Your Ultimate SAT Study Guide: Study Tips, Writing Practice, and More
To test or not to test? That is the question on the minds of high school students around the country, and right here in North Carolina, as a growing number of colleges and universities go test-optional. Most schools still accept standardized test scores. So, if you’re a student whose grades don’t really reflect the amazing student you are, or you’re interested in attending a highly selective college or university, submitting your standardized test scores could tip the scales in your favor. It’s up to you!
If you decide to tackle the SAT, how do you set yourself up for success? This SAT study guide will help you prepare for college admission testing and determine how you need to study to meet your goals.
When to Start Studying
The first item to check off your to-do list is to register for the SAT and choose a test date that works for your schedule. Next, get ready to hold yourself accountable. Create a schedule three months out from your test date. The key to nailing the SAT will be sticking to that schedule. You’ll also want to take a full-length test at that three-month mark. This will give you a feel of the test day experience and create a starting point.
When you’re six to eight weeks out from the test, The College Board recommends studying for 15 to 30 minutes per day. If you can’t carve out that time every day, start earlier, or practice longer on certain days when you do have more time.
You can find links to the best test preparation on CFNC’s website. This includes the online Khan Academy, which helps you set up and determine a study plan that best fits your lifestyle. According to the Khan Academy, students who used one of the program’s three best practices scored 39 points higher than students who did not use it for SAT practice. Those three best practices are leveling up your skills, taking full-length practice tests, and personalizing your practice.
Tips for Success
You may have already heard that the SAT is changing its format, including eliminating the optional essay and moving to a digital test for United States students by 2024. The new format of the SAT is set up in three sections: reading comprehension, writing and language, and math. You’ll have about three hours to complete all sections.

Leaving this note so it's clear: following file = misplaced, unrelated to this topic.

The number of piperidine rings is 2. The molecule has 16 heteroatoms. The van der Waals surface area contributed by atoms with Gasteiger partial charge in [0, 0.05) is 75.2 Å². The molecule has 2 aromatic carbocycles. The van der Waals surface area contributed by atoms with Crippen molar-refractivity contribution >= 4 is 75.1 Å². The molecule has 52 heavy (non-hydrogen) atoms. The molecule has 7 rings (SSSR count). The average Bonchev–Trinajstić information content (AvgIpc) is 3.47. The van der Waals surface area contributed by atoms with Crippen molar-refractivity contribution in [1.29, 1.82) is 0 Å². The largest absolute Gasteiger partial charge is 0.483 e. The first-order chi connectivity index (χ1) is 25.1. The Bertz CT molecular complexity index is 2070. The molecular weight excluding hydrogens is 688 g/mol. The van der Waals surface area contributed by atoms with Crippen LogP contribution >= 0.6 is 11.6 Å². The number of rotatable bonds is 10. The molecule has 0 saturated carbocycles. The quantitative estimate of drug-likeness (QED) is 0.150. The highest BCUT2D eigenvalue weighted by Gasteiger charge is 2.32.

Your whole goal is to find each correct answer on the test, which means you will need to eliminate three incorrect ones. So, if you’re struggling to find the correct answer, go through each answer choice to find reasons why it is not the right answer.
Determine a reading strategy that works for you before test day. These methods include skimming the passage and answering the main idea questions first, then going back to certain sections to find the answers to more specific questions. Another option is to read the questions first. You then use the line numbers to help answer small detail questions. In turn, you end up reading part of the passage to get a solid understanding of it. Lastly, if you are a quick reader, you can read the passage in its entirety.
Don’t ignore passage introductions. This italicized blurb contains valuable information that gives you context about the passage and its author.
For the math portion, underline what you need to find. This will help you keep track of the value you are working to solve. Even though the SAT provides you with formulas, memorize them. This will save you time flipping back and forth.
Don’t Stress About the Test
No SAT study guide would be complete without a friendly reminder to go easy on yourself. So, the night before your test, don’t stress. You’ll want to focus on getting the best sleep possible. Then, on the day of, relax and know that the test is just a portion of your day.
During the test, make sure you are managing your time. You will not want to leave a question unanswered. The SAT does not penalize for incorrect answers. This means that even if you run out of time, make sure to fill in a bubble for each question you could not finish. Maybe your guess will give you a correct answer!
Wait for Your Scores and Get Ready for College
While waiting for your test scores to arrive, start or finish making your list of colleges you may want to attend. Use the CFNC College Search to compare schools and save your favorites in a free CFNC Account. When you register for your SAT, you can select colleges to receive the scores after the test. You’ll want to do this, as it may cost extra to send them after you register for the SAT. You don’t need to wait to apply to college until after you take the SAT; you can get started on that when the time is right for you. Either way, remember, applying to colleges is easy with the CFNC Application Hub.Go Back to News